Publications by authors named "Brendon Y Chua"

34 Publications

Systems serology detects functionally distinct coronavirus antibody features in children and elderly.

Nat Commun 2021 04 1;12(1):2037. Epub 2021 Apr 1.

Department of Microbiology and Immunology, Peter Doherty Institute for Infection and Immunity, University of Melbourne, Melbourne, VIC, Australia.

The hallmarks of COVID-19 are higher pathogenicity and mortality in the elderly compared to children. Examining baseline SARS-CoV-2 cross-reactive immunological responses, induced by circulating human coronaviruses (hCoVs), is needed to understand such divergent clinical outcomes. Here we show analysis of coronavirus antibody responses of pre-pandemic healthy children (n = 89), adults (n = 98), elderly (n = 57), and COVID-19 patients (n = 50) by systems serology. Moderate levels of cross-reactive, but non-neutralizing, SARS-CoV-2 antibodies are detected in pre-pandemic healthy individuals. SARS-CoV-2 antigen-specific Fcγ receptor binding accurately distinguishes COVID-19 patients from healthy individuals, suggesting that SARS-CoV-2 infection induces qualitative changes to antibody Fc, enhancing Fcγ receptor engagement. Higher cross-reactive SARS-CoV-2 IgA and IgG are observed in healthy elderly, while healthy children display elevated SARS-CoV-2 IgM, suggesting that children have fewer hCoV exposures, resulting in less-experienced but more polyreactive humoral immunity. Age-dependent analysis of COVID-19 patients, confirms elevated class-switched antibodies in elderly, while children have stronger Fc responses which we demonstrate are functionally different. These insights will inform COVID-19 vaccination strategies, improved serological diagnostics and therapeutics.
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http://dx.doi.org/10.1038/s41467-021-22236-7DOI Listing
April 2021

Robust correlations across six SARS-CoV-2 serology assays detecting distinct antibody features.

Clin Transl Immunology 2021 28;10(3):e1258. Epub 2021 Feb 28.

Department of Microbiology and Immunology University of Melbourne, at the Peter Doherty Institute for Infection and Immunity Melbourne VIC Australia.

Objectives: As the world transitions into a new era of the COVID-19 pandemic in which vaccines become available, there is an increasing demand for rapid reliable serological testing to identify individuals with levels of immunity considered protective by infection or vaccination.

Methods: We used 34 SARS-CoV-2 samples to perform a rapid surrogate virus neutralisation test (sVNT), applicable to many laboratories as it circumvents the need for biosafety level-3 containment. We correlated results from the sVNT with five additional commonly used SARS-CoV-2 serology techniques: the microneutralisation test (MNT), in-house ELISAs, commercial Euroimmun- and Wantai-based ELISAs (RBD, spike and nucleoprotein; IgG, IgA and IgM), antigen-binding avidity, and high-throughput multiplex analyses to profile isotype, subclass and Fc effector binding potential. We correlated antibody levels with antibody-secreting cell (ASC) and circulatory T follicular helper (cTfh) cell numbers.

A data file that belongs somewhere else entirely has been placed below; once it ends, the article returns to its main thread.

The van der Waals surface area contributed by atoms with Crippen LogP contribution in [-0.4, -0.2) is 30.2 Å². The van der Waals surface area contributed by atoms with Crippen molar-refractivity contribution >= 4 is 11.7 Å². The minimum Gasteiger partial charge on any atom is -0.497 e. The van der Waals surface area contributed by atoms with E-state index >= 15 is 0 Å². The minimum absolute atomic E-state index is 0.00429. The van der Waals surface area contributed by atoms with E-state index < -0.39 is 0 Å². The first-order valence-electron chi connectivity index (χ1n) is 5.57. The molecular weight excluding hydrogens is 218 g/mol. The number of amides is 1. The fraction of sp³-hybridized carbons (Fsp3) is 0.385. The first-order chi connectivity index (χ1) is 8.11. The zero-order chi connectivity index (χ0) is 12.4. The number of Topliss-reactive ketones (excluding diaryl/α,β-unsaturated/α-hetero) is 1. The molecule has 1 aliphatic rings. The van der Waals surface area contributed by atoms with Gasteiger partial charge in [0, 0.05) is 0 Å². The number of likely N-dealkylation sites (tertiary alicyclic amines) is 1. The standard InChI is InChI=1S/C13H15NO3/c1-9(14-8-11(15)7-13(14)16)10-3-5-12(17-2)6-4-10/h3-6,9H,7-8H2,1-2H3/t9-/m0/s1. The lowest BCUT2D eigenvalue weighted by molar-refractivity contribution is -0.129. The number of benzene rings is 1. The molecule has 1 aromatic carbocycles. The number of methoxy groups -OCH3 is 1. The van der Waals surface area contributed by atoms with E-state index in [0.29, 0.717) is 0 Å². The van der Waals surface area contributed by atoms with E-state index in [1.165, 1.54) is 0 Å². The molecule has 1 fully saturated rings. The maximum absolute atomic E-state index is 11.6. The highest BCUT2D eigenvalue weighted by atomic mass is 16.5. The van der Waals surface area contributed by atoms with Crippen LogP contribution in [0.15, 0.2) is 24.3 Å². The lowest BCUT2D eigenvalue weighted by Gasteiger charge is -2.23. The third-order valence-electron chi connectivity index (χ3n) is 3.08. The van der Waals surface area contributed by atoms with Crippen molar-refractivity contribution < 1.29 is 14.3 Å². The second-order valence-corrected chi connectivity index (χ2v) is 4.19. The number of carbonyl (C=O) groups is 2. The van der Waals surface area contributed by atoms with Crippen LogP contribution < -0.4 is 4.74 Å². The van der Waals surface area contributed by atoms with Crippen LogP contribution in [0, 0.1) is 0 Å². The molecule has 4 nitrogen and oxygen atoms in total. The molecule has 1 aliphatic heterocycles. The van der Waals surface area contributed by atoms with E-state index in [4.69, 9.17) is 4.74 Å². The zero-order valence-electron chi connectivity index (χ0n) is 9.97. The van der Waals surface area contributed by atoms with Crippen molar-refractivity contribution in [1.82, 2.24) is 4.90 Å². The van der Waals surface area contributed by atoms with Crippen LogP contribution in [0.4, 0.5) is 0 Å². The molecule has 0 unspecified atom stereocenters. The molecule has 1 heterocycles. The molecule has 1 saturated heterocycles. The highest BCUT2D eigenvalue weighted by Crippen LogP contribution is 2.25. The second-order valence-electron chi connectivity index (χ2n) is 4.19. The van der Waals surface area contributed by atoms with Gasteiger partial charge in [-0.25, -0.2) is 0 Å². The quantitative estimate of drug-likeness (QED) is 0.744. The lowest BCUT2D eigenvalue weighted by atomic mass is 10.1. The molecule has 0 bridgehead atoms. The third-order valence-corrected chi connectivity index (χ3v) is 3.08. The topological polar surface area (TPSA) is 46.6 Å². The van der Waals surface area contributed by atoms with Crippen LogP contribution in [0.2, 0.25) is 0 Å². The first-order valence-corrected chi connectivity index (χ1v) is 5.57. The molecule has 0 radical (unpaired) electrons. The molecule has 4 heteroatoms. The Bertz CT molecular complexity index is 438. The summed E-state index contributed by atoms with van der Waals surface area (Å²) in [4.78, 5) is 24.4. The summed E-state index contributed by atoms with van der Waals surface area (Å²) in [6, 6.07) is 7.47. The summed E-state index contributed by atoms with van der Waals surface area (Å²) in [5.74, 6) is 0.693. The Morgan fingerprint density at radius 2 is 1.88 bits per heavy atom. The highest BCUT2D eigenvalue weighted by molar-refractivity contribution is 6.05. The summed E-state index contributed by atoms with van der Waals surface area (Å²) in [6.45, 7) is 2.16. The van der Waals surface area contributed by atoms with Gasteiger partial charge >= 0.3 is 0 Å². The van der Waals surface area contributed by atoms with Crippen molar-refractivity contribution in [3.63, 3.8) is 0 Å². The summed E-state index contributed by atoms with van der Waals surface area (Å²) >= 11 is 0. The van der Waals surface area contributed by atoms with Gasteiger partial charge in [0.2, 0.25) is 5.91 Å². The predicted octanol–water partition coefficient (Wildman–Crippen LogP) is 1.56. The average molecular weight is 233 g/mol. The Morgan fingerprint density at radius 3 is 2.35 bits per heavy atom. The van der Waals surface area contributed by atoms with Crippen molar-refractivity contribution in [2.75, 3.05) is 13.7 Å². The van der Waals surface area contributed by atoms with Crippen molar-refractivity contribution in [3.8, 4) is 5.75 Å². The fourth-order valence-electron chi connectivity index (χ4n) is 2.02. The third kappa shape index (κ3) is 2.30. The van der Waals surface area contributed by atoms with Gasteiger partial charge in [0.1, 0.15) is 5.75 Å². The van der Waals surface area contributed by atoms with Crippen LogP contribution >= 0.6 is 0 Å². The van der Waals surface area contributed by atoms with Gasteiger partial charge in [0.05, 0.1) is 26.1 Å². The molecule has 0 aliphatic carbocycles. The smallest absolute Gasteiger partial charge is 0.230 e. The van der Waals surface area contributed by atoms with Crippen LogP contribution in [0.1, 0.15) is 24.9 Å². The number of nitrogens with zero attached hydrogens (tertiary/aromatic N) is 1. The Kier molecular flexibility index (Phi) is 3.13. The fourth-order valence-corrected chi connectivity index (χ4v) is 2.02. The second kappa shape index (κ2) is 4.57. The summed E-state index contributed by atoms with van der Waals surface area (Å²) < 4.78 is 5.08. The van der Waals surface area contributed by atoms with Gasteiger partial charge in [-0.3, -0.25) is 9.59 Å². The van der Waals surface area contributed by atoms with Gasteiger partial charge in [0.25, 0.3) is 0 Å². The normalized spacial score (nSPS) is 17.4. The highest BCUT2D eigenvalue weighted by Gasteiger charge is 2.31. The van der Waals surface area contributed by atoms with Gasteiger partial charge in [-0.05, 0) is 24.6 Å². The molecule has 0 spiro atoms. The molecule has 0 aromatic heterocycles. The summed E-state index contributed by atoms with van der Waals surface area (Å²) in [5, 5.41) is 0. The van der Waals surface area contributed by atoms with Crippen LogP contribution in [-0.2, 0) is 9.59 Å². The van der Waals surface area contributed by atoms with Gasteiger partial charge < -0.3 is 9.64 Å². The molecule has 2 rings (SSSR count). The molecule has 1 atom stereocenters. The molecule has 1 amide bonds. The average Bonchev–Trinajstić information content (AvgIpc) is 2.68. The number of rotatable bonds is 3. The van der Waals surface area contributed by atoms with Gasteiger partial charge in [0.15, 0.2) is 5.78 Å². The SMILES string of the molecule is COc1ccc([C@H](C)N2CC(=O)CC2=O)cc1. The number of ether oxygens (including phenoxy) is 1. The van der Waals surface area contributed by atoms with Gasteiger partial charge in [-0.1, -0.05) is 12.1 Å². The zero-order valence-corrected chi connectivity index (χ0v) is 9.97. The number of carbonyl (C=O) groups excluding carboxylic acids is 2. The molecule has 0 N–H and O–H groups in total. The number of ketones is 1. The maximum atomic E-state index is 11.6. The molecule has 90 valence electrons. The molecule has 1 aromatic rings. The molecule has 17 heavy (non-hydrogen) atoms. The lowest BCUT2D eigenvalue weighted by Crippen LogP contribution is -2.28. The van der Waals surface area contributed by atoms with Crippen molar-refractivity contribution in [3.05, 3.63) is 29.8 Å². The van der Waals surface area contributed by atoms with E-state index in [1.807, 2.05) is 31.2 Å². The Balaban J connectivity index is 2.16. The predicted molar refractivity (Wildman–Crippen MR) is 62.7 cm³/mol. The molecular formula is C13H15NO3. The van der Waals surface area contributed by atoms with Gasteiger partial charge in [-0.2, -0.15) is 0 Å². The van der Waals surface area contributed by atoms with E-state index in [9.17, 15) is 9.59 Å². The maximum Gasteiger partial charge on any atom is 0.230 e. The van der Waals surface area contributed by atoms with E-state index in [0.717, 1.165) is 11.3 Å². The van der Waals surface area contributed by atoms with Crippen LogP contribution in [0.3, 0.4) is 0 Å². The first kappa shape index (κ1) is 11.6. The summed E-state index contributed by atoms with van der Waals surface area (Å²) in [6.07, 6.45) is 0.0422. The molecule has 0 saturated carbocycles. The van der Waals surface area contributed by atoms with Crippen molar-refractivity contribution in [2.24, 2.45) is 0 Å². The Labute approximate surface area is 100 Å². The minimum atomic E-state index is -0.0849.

Results: Antibody data obtained with commercial ELISAs closely reflected results using in-house ELISAs against RBD and spike. A correlation matrix across ten measured ELISA parameters revealed positive correlations for all factors. The frequency of inhibition by rapid sVNT strongly correlated with spike-specific IgG and IgA titres detected by both commercial and in-house ELISAs, and MNT titres. Multiplex analyses revealed strongest correlations between IgG, IgG1, FcR and C1q specific to spike and RBD. Acute cTfh-type 1 cell numbers correlated with spike and RBD-specific IgG antibodies measured by ELISAs and sVNT.

Conclusion: Our comprehensive analyses provide important insights into SARS-CoV-2 humoral immunity across distinct serology assays and their applicability for specific research and/or diagnostic questions to assess SARS-CoV-2-specific humoral responses.
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http://dx.doi.org/10.1002/cti2.1258DOI Listing
http://www.ncbi.nlm.nih.gov/pmc/articles/PMC7916820PMC
February 2021

The impact of influenza pulmonary infection and inflammation on vagal bronchopulmonary sensory neurons.

FASEB J 2021 Mar;35(3):e21320

Department of Anatomy and Neuroscience, The University of Melbourne, Parkville, VIC, Australia.

Influenza A virus (IAV) is rapidly detected in the airways by the immune system, with resident parenchymal cells and leukocytes orchestrating viral sensing and the induction of antiviral inflammatory responses. The airways are innervated by heterogeneous populations of vagal sensory neurons which also play an important role in pulmonary defense. How these neurons respond to IAV respiratory infection remains unclear. Here, we use a murine model to provide the first evidence that vagal sensory neurons undergo significant transcriptional changes following a respiratory IAV infection. RNA sequencing on vagal sensory ganglia showed that IAV infection induced the expression of many genes associated with an antiviral and pro-inflammatory response and this was accompanied by a significant increase in inflammatory cell recruitment into the vagal ganglia. Assessment of gene expression in single-vagal sensory neurons confirmed that IAV infection induced a neuronal inflammatory phenotype, which was most prominent in bronchopulmonary neurons, and also evident in some neurons innervating other organs. The altered transcriptome could be mimicked by intranasal treatment with cytokines and the lung homogenates of infected mice, in the absence of infectious virus. These data argue that IAV pulmonary infection and subsequent inflammation induces vagal sensory ganglia neuroinflammation and this may have important implications for IAV-induced morbidity.
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http://dx.doi.org/10.1096/fj.202001509RDOI Listing
March 2021

Integrated immune dynamics define correlates of COVID-19 severity and antibody responses.